• The Supreme Court relied on its judgment in State of Punjab v. Khemi Ram, where the issue of suspension orders arose, and the Court said unequivocally that it is the message that is significant, not the receipt of the same. More than 100 Medical Officers were transferred on the same transfer order as the petitioner, who did not report even after being freed.
  • The petitioner began practising privately, demonstrating his lack of desire in becoming a Medical Officer. He was discharged in 2003, and he submitted the petition three years later. It is illogical to believe that he had been waiting for orders all this time.
  • The petitioner was also fully employed for 13 years, implying that he had been idle for 13 years. This inference is inconceivable, and giving him his earnings back would be unjustified and condemnable. Even after that, the Government issued posting orders following the High Court’s decision, which was unnecessary because the petitioner had not joined and disciplinary proceedings should have been launched.
  • The High Court had issued summonses to appear in person before the Court. Some High Courts have repeatedly called public officers “at the drop of a hat,” which is unacceptable. The Executive and Judiciary are two distinct bodies necessary for the successful operation of a democracy. Having such orders to compel officers to perform in accordance with the Court’s inclinations is unjustified.
  • The officers are the limbs of the governing body, and summoning them repeatedly slows the work that they must do. They work for the general public and the government. The Court cited the decision of Divisional Manager Aravali Golf Club and Anr. v. Chander Hass and Anr., which held that judges must know their limitations and refrain from acting as emperors because the Legislature, Executive, and Judiciary all have their own issues to deal with.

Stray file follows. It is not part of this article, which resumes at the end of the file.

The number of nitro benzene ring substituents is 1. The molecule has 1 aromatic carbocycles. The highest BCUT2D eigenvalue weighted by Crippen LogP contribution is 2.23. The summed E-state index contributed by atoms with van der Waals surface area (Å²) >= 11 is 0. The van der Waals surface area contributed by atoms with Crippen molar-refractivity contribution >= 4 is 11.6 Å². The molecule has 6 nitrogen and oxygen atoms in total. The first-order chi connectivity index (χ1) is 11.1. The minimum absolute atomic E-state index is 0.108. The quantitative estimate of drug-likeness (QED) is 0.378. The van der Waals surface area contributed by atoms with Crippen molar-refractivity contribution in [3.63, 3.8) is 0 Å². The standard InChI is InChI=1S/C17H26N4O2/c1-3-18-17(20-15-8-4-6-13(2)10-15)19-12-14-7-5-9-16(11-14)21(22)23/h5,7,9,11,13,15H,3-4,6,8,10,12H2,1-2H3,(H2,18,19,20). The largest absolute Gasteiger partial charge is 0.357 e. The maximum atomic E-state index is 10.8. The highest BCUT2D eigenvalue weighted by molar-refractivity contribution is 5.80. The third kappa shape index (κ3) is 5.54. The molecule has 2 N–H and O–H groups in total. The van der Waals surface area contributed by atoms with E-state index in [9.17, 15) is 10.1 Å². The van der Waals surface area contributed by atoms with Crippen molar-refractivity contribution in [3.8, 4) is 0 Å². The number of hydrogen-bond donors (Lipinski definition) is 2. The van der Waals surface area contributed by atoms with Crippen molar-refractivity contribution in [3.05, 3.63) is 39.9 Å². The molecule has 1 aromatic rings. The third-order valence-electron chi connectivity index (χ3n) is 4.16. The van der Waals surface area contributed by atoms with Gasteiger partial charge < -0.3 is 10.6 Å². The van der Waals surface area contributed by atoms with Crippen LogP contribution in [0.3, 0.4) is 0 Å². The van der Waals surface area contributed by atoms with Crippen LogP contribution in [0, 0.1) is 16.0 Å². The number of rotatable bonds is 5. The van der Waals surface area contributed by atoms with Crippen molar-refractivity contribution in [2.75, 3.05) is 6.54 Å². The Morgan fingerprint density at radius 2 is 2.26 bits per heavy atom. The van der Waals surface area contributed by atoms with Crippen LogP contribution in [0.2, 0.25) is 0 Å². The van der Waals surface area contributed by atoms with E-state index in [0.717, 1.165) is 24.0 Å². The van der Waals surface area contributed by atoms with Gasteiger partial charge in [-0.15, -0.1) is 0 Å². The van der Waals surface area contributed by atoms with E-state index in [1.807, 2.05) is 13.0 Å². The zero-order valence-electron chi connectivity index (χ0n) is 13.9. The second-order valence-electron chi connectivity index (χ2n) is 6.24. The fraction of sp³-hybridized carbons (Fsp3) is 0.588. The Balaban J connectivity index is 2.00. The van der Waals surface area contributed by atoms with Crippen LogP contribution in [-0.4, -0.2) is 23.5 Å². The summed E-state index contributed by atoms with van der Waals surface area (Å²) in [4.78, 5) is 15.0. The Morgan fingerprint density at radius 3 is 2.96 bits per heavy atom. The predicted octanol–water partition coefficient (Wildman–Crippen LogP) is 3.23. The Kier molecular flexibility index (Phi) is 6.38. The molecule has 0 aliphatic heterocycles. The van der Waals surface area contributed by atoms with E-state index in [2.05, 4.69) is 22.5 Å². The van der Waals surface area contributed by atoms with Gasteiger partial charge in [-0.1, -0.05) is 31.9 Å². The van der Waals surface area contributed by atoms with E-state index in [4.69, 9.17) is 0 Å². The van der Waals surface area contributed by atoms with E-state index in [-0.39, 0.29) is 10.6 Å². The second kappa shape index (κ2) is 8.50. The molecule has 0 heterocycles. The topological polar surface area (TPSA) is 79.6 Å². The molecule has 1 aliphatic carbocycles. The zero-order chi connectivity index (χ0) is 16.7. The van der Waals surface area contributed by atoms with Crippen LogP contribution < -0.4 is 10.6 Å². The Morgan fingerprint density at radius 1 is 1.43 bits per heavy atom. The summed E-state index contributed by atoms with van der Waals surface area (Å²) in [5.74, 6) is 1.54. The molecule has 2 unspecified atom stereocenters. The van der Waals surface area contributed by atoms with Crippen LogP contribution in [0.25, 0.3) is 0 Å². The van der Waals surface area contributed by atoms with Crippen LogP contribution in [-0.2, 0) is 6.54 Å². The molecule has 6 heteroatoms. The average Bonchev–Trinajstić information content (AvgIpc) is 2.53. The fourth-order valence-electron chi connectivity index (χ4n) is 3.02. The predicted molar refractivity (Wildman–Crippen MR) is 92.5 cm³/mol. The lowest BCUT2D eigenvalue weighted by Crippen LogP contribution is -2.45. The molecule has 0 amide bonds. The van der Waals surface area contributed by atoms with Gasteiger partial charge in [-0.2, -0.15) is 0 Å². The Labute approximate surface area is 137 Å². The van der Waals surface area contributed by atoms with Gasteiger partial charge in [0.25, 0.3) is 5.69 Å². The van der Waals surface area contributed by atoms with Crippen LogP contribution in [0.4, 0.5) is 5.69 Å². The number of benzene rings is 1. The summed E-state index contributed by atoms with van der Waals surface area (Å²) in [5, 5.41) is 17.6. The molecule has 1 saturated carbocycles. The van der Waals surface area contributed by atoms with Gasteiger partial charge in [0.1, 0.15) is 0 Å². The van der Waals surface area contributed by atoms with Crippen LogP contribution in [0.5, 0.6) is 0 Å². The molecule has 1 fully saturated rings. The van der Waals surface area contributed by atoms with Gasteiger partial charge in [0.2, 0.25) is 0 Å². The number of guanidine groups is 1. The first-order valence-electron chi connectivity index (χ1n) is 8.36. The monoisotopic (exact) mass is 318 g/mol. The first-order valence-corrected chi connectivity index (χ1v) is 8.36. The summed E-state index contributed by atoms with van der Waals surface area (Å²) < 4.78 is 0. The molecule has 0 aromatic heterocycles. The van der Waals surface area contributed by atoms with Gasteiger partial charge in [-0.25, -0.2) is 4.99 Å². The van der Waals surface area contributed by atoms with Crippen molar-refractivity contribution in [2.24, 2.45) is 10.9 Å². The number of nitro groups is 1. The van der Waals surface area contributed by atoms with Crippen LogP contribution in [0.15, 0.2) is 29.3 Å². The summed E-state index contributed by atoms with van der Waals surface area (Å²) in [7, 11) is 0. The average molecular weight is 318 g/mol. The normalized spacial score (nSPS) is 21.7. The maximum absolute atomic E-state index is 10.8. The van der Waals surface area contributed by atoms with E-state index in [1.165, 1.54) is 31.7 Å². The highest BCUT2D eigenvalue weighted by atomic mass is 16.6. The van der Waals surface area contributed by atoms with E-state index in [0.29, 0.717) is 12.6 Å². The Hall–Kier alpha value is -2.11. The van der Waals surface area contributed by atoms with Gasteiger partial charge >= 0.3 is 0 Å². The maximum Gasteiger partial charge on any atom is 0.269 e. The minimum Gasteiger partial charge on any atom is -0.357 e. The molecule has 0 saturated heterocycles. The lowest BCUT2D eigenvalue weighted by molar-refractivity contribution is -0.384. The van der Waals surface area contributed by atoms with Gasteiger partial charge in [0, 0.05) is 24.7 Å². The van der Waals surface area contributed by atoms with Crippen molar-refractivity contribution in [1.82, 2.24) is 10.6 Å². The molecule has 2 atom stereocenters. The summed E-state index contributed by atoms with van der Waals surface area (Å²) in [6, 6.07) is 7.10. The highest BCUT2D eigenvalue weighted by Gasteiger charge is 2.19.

• If one is continuously concerned in the affairs of another, the balance that the Constitution seeks to safeguard is thrown off. The Court must be respected, but it is required rather than urged. The court’s action to summon the police merely serves to impede public interest. The hearings take a long time, which adds to the officers’ workload.

OPINION As he had sent a letter for transfer, the petitioner should have joined his post and then waited for his transfer. He had no authority to request a transfer. A person who is not employed by the government cannot be paid for labour that he has not performed. The petitioner’s acts do not warrant compensation. The petition did not need to be dragged out for almost a decade in order to be resolved. A person should not abuse the rights granted to him as a citizen of the country. Similarly, the Court should not frequently summon the officers and should remember the distinction between the Judiciary and the Executive. The case is eye-opening for both the public and the Court. Though the Court was dealing with the matter of transfer and back wages, the Court also addressed the improper actions of some High Courts.

Written By: Aryan Gupta (2nd year)

College – Kirit P. Mehta School of Law, NMIMS